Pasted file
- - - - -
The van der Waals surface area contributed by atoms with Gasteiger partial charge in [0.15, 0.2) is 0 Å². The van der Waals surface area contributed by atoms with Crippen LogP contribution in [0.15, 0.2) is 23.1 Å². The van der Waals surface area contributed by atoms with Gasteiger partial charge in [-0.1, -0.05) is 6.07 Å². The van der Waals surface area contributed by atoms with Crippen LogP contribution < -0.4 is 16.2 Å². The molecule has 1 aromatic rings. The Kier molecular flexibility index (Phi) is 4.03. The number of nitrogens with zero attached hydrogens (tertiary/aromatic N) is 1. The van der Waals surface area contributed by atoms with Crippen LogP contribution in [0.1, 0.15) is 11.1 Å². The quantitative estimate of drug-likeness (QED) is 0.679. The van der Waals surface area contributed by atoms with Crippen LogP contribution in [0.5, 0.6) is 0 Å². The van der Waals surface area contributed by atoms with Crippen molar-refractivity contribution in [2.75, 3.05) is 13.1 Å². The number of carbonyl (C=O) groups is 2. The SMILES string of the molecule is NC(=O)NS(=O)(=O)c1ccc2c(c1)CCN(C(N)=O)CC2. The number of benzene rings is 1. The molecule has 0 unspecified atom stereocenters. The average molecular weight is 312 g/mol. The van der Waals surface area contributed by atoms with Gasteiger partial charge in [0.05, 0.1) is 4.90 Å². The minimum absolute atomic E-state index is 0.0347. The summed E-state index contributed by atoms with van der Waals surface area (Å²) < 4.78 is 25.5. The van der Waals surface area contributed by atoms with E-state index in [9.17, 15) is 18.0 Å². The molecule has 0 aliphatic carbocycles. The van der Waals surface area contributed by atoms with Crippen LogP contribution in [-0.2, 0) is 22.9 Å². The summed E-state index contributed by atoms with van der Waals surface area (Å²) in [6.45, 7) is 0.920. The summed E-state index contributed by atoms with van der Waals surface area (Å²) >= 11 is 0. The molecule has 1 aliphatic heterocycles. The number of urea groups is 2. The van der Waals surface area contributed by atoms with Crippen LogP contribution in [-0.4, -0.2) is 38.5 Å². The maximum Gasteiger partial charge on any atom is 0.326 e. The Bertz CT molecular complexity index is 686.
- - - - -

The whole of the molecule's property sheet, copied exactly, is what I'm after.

The van der Waals surface area contributed by atoms with Gasteiger partial charge in [0.15, 0.2) is 0 Å². The van der Waals surface area contributed by atoms with Crippen LogP contribution in [0.15, 0.2) is 23.1 Å². The van der Waals surface area contributed by atoms with Gasteiger partial charge in [-0.1, -0.05) is 6.07 Å². The van der Waals surface area contributed by atoms with Crippen LogP contribution < -0.4 is 16.2 Å². The molecule has 1 aromatic rings. The Kier molecular flexibility index (Phi) is 4.03. The number of nitrogens with zero attached hydrogens (tertiary/aromatic N) is 1. The van der Waals surface area contributed by atoms with Crippen LogP contribution in [0.1, 0.15) is 11.1 Å². The quantitative estimate of drug-likeness (QED) is 0.679. The van der Waals surface area contributed by atoms with Crippen LogP contribution in [0.5, 0.6) is 0 Å². The van der Waals surface area contributed by atoms with Crippen molar-refractivity contribution in [2.75, 3.05) is 13.1 Å². The number of carbonyl (C=O) groups is 2. The SMILES string of the molecule is NC(=O)NS(=O)(=O)c1ccc2c(c1)CCN(C(N)=O)CC2. The number of benzene rings is 1. The molecule has 0 unspecified atom stereocenters. The average molecular weight is 312 g/mol. The van der Waals surface area contributed by atoms with Gasteiger partial charge in [0.05, 0.1) is 4.90 Å². The minimum absolute atomic E-state index is 0.0347. The summed E-state index contributed by atoms with van der Waals surface area (Å²) < 4.78 is 25.5. The van der Waals surface area contributed by atoms with E-state index in [9.17, 15) is 18.0 Å². The molecule has 0 aliphatic carbocycles. The van der Waals surface area contributed by atoms with Crippen LogP contribution in [-0.2, 0) is 22.9 Å². The summed E-state index contributed by atoms with van der Waals surface area (Å²) in [6.45, 7) is 0.920. The summed E-state index contributed by atoms with van der Waals surface area (Å²) >= 11 is 0. The molecule has 1 aliphatic heterocycles. The number of urea groups is 2. The van der Waals surface area contributed by atoms with Crippen LogP contribution in [-0.4, -0.2) is 38.5 Å². The maximum Gasteiger partial charge on any atom is 0.326 e. The Bertz CT molecular complexity index is 686.